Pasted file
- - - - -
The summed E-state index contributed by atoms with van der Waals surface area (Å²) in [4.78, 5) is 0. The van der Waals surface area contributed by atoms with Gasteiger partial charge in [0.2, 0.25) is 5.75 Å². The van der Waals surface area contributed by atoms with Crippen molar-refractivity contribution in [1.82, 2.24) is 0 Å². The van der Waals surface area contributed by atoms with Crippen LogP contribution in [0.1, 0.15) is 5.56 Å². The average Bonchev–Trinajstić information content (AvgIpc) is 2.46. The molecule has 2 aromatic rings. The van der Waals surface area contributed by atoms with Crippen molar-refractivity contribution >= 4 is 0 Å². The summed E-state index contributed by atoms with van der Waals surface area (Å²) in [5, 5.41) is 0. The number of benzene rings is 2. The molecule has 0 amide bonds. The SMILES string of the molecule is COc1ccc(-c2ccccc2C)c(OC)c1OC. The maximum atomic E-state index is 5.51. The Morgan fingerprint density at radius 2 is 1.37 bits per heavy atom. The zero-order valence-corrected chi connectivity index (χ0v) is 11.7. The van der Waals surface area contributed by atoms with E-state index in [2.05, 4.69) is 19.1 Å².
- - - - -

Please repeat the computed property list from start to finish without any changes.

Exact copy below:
The summed E-state index contributed by atoms with van der Waals surface area (Å²) in [4.78, 5) is 0. The van der Waals surface area contributed by atoms with Gasteiger partial charge in [0.2, 0.25) is 5.75 Å². The van der Waals surface area contributed by atoms with Crippen molar-refractivity contribution in [1.82, 2.24) is 0 Å². The van der Waals surface area contributed by atoms with Crippen LogP contribution in [0.1, 0.15) is 5.56 Å². The average Bonchev–Trinajstić information content (AvgIpc) is 2.46. The molecule has 2 aromatic rings. The van der Waals surface area contributed by atoms with Crippen molar-refractivity contribution >= 4 is 0 Å². The summed E-state index contributed by atoms with van der Waals surface area (Å²) in [5, 5.41) is 0. The number of benzene rings is 2. The molecule has 0 amide bonds. The SMILES string of the molecule is COc1ccc(-c2ccccc2C)c(OC)c1OC. The maximum atomic E-state index is 5.51. The Morgan fingerprint density at radius 2 is 1.37 bits per heavy atom. The zero-order valence-corrected chi connectivity index (χ0v) is 11.7. The van der Waals surface area contributed by atoms with E-state index in [2.05, 4.69) is 19.1 Å².